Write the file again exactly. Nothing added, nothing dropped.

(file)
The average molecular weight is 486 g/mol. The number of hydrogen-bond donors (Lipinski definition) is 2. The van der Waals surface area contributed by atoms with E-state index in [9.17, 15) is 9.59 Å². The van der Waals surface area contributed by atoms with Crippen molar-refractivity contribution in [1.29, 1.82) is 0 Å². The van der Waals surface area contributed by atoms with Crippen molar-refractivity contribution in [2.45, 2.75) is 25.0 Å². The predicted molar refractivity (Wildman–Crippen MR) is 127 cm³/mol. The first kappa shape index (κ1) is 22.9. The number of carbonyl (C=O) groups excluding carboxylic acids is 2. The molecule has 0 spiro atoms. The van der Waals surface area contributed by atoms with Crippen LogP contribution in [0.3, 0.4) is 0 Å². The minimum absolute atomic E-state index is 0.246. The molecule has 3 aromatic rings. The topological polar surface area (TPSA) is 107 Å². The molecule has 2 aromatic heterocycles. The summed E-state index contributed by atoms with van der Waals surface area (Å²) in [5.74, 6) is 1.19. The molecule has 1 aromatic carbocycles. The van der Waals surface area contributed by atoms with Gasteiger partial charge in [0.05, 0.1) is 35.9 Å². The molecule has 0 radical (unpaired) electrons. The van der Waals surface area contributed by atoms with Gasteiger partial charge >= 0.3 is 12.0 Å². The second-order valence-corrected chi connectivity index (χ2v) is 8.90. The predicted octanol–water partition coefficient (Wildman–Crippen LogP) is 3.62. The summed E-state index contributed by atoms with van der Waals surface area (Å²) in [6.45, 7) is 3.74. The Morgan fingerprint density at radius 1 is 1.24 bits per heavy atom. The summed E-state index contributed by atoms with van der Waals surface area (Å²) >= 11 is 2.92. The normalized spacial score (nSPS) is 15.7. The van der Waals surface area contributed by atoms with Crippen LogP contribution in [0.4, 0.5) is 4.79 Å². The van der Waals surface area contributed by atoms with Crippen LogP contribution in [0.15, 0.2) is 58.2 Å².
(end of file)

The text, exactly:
The average molecular weight is 486 g/mol. The number of hydrogen-bond donors (Lipinski definition) is 2. The van der Waals surface area contributed by atoms with E-state index in [9.17, 15) is 9.59 Å². The van der Waals surface area contributed by atoms with Crippen molar-refractivity contribution in [1.29, 1.82) is 0 Å². The van der Waals surface area contributed by atoms with Crippen molar-refractivity contribution in [2.45, 2.75) is 25.0 Å². The predicted molar refractivity (Wildman–Crippen MR) is 127 cm³/mol. The first kappa shape index (κ1) is 22.9. The number of carbonyl (C=O) groups excluding carboxylic acids is 2. The molecule has 0 spiro atoms. The van der Waals surface area contributed by atoms with Crippen LogP contribution in [0.3, 0.4) is 0 Å². The minimum absolute atomic E-state index is 0.246. The molecule has 3 aromatic rings. The topological polar surface area (TPSA) is 107 Å². The molecule has 2 aromatic heterocycles. The summed E-state index contributed by atoms with van der Waals surface area (Å²) in [5.74, 6) is 1.19. The molecule has 1 aromatic carbocycles. The van der Waals surface area contributed by atoms with Gasteiger partial charge in [0.05, 0.1) is 35.9 Å². The molecule has 0 radical (unpaired) electrons. The van der Waals surface area contributed by atoms with Gasteiger partial charge >= 0.3 is 12.0 Å². The second-order valence-corrected chi connectivity index (χ2v) is 8.90. The predicted octanol–water partition coefficient (Wildman–Crippen LogP) is 3.62. The summed E-state index contributed by atoms with van der Waals surface area (Å²) in [6.45, 7) is 3.74. The Morgan fingerprint density at radius 1 is 1.24 bits per heavy atom. The summed E-state index contributed by atoms with van der Waals surface area (Å²) >= 11 is 2.92. The normalized spacial score (nSPS) is 15.7. The van der Waals surface area contributed by atoms with Crippen LogP contribution in [0.4, 0.5) is 4.79 Å². The van der Waals surface area contributed by atoms with Crippen LogP contribution in [0.15, 0.2) is 58.2 Å².